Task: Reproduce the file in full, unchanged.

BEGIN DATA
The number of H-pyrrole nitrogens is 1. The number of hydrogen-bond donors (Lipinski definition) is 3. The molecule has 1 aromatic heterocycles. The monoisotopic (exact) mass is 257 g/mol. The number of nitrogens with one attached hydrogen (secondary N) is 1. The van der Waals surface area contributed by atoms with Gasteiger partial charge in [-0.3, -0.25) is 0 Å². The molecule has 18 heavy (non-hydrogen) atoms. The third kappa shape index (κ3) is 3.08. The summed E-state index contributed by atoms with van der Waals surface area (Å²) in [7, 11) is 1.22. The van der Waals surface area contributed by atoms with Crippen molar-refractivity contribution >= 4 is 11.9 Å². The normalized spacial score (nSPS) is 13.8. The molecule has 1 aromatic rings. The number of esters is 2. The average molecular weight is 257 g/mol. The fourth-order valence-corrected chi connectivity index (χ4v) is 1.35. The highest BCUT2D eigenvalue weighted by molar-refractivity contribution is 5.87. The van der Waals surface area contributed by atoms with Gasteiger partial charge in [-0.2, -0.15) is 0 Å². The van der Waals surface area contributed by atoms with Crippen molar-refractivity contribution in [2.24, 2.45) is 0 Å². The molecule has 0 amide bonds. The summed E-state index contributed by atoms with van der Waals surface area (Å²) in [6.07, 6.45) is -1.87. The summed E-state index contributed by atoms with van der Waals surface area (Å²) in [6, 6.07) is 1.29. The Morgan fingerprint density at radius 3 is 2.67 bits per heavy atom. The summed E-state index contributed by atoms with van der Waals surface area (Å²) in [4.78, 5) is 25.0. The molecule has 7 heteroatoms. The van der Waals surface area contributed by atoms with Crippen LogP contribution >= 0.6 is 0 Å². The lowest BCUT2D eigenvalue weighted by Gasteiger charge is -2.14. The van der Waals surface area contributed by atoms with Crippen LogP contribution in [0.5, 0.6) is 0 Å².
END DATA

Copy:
The number of H-pyrrole nitrogens is 1. The number of hydrogen-bond donors (Lipinski definition) is 3. The molecule has 1 aromatic heterocycles. The monoisotopic (exact) mass is 257 g/mol. The number of nitrogens with one attached hydrogen (secondary N) is 1. The van der Waals surface area contributed by atoms with Gasteiger partial charge in [-0.3, -0.25) is 0 Å². The molecule has 18 heavy (non-hydrogen) atoms. The third kappa shape index (κ3) is 3.08. The summed E-state index contributed by atoms with van der Waals surface area (Å²) in [7, 11) is 1.22. The van der Waals surface area contributed by atoms with Crippen molar-refractivity contribution >= 4 is 11.9 Å². The normalized spacial score (nSPS) is 13.8. The molecule has 1 aromatic rings. The number of esters is 2. The average molecular weight is 257 g/mol. The fourth-order valence-corrected chi connectivity index (χ4v) is 1.35. The highest BCUT2D eigenvalue weighted by molar-refractivity contribution is 5.87. The van der Waals surface area contributed by atoms with Gasteiger partial charge in [-0.2, -0.15) is 0 Å². The van der Waals surface area contributed by atoms with Crippen molar-refractivity contribution in [2.24, 2.45) is 0 Å². The molecule has 0 amide bonds. The summed E-state index contributed by atoms with van der Waals surface area (Å²) in [6.07, 6.45) is -1.87. The summed E-state index contributed by atoms with van der Waals surface area (Å²) in [6, 6.07) is 1.29. The Morgan fingerprint density at radius 3 is 2.67 bits per heavy atom. The summed E-state index contributed by atoms with van der Waals surface area (Å²) in [4.78, 5) is 25.0. The molecule has 7 heteroatoms. The van der Waals surface area contributed by atoms with Crippen LogP contribution >= 0.6 is 0 Å². The lowest BCUT2D eigenvalue weighted by Gasteiger charge is -2.14. The van der Waals surface area contributed by atoms with Crippen LogP contribution in [0.5, 0.6) is 0 Å².